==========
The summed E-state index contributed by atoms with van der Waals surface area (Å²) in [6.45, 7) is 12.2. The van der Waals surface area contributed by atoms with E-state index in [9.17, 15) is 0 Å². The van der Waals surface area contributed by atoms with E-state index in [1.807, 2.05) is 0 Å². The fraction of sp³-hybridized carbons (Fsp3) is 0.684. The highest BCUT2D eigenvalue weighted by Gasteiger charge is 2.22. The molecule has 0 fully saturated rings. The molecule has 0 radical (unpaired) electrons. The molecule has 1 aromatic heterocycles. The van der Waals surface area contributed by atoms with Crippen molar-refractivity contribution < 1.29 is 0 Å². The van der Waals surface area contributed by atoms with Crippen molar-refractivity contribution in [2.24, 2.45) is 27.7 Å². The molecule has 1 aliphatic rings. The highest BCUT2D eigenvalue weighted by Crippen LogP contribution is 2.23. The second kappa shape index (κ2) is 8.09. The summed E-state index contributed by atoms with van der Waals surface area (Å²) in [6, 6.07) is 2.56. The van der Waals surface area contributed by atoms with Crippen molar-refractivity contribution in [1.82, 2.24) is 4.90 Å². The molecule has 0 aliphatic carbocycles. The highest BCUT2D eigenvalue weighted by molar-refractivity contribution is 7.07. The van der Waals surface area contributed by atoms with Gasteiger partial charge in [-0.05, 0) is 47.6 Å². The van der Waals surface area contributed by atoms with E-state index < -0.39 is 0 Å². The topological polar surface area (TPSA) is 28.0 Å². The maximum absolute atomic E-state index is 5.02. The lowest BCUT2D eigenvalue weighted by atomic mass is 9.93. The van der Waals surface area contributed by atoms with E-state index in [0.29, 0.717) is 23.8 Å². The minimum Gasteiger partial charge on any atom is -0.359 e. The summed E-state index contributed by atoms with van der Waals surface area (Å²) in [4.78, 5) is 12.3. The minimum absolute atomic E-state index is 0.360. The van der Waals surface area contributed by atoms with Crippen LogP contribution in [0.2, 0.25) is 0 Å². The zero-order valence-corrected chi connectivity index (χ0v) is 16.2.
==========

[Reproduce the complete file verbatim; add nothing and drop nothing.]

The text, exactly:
The summed E-state index contributed by atoms with van der Waals surface area (Å²) in [6.45, 7) is 12.2. The van der Waals surface area contributed by atoms with E-state index in [9.17, 15) is 0 Å². The van der Waals surface area contributed by atoms with E-state index in [1.807, 2.05) is 0 Å². The fraction of sp³-hybridized carbons (Fsp3) is 0.684. The highest BCUT2D eigenvalue weighted by Gasteiger charge is 2.22. The molecule has 0 fully saturated rings. The molecule has 0 radical (unpaired) electrons. The molecule has 1 aromatic heterocycles. The van der Waals surface area contributed by atoms with Crippen molar-refractivity contribution < 1.29 is 0 Å². The van der Waals surface area contributed by atoms with Crippen molar-refractivity contribution in [2.24, 2.45) is 27.7 Å². The molecule has 1 aliphatic rings. The highest BCUT2D eigenvalue weighted by Crippen LogP contribution is 2.23. The second kappa shape index (κ2) is 8.09. The summed E-state index contributed by atoms with van der Waals surface area (Å²) in [6, 6.07) is 2.56. The van der Waals surface area contributed by atoms with Crippen molar-refractivity contribution in [1.82, 2.24) is 4.90 Å². The molecule has 0 aliphatic carbocycles. The highest BCUT2D eigenvalue weighted by molar-refractivity contribution is 7.07. The van der Waals surface area contributed by atoms with Gasteiger partial charge in [-0.05, 0) is 47.6 Å². The van der Waals surface area contributed by atoms with E-state index < -0.39 is 0 Å². The topological polar surface area (TPSA) is 28.0 Å². The maximum absolute atomic E-state index is 5.02. The lowest BCUT2D eigenvalue weighted by atomic mass is 9.93. The van der Waals surface area contributed by atoms with E-state index in [0.29, 0.717) is 23.8 Å². The minimum Gasteiger partial charge on any atom is -0.359 e. The summed E-state index contributed by atoms with van der Waals surface area (Å²) in [4.78, 5) is 12.3. The minimum absolute atomic E-state index is 0.360. The van der Waals surface area contributed by atoms with Crippen LogP contribution in [0.2, 0.25) is 0 Å². The zero-order valence-corrected chi connectivity index (χ0v) is 16.2.